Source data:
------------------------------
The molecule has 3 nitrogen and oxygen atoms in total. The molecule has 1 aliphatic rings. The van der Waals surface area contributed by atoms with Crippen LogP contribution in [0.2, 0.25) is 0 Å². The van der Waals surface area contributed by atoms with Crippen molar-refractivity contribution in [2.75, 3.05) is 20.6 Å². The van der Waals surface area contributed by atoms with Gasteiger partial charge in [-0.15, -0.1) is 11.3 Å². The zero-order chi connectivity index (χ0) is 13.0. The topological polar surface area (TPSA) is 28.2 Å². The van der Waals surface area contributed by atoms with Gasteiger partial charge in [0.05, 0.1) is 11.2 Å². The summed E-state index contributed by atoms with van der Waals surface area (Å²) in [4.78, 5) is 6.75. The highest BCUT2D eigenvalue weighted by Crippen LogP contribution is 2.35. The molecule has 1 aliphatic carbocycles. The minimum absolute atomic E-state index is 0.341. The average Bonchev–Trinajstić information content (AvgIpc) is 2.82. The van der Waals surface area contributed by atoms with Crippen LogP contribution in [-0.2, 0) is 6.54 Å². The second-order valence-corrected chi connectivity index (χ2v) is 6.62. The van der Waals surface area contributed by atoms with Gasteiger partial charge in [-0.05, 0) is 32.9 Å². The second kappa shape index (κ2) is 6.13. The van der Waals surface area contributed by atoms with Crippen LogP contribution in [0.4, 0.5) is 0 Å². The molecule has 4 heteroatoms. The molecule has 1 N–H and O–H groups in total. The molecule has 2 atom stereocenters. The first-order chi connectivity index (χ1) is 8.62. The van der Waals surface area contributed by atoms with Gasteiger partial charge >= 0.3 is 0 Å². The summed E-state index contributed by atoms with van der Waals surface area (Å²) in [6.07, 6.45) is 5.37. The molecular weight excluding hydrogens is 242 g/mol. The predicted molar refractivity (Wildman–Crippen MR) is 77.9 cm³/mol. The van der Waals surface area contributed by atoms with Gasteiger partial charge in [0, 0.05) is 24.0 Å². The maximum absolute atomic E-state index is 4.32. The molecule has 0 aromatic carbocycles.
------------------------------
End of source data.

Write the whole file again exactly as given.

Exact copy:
The molecule has 3 nitrogen and oxygen atoms in total. The molecule has 1 aliphatic rings. The van der Waals surface area contributed by atoms with Crippen LogP contribution in [0.2, 0.25) is 0 Å². The van der Waals surface area contributed by atoms with Crippen molar-refractivity contribution in [2.75, 3.05) is 20.6 Å². The van der Waals surface area contributed by atoms with Gasteiger partial charge in [-0.15, -0.1) is 11.3 Å². The zero-order chi connectivity index (χ0) is 13.0. The topological polar surface area (TPSA) is 28.2 Å². The van der Waals surface area contributed by atoms with Gasteiger partial charge in [0.05, 0.1) is 11.2 Å². The summed E-state index contributed by atoms with van der Waals surface area (Å²) in [4.78, 5) is 6.75. The highest BCUT2D eigenvalue weighted by Crippen LogP contribution is 2.35. The molecule has 1 aliphatic carbocycles. The minimum absolute atomic E-state index is 0.341. The average Bonchev–Trinajstić information content (AvgIpc) is 2.82. The van der Waals surface area contributed by atoms with Crippen LogP contribution in [-0.2, 0) is 6.54 Å². The second-order valence-corrected chi connectivity index (χ2v) is 6.62. The van der Waals surface area contributed by atoms with Gasteiger partial charge in [-0.05, 0) is 32.9 Å². The second kappa shape index (κ2) is 6.13. The van der Waals surface area contributed by atoms with Crippen LogP contribution in [0.4, 0.5) is 0 Å². The molecule has 4 heteroatoms. The molecule has 1 N–H and O–H groups in total. The molecule has 2 atom stereocenters. The first-order chi connectivity index (χ1) is 8.62. The van der Waals surface area contributed by atoms with Gasteiger partial charge >= 0.3 is 0 Å². The summed E-state index contributed by atoms with van der Waals surface area (Å²) in [6.07, 6.45) is 5.37. The molecular weight excluding hydrogens is 242 g/mol. The predicted molar refractivity (Wildman–Crippen MR) is 77.9 cm³/mol. The van der Waals surface area contributed by atoms with Gasteiger partial charge in [0, 0.05) is 24.0 Å². The maximum absolute atomic E-state index is 4.32. The molecule has 0 aromatic carbocycles.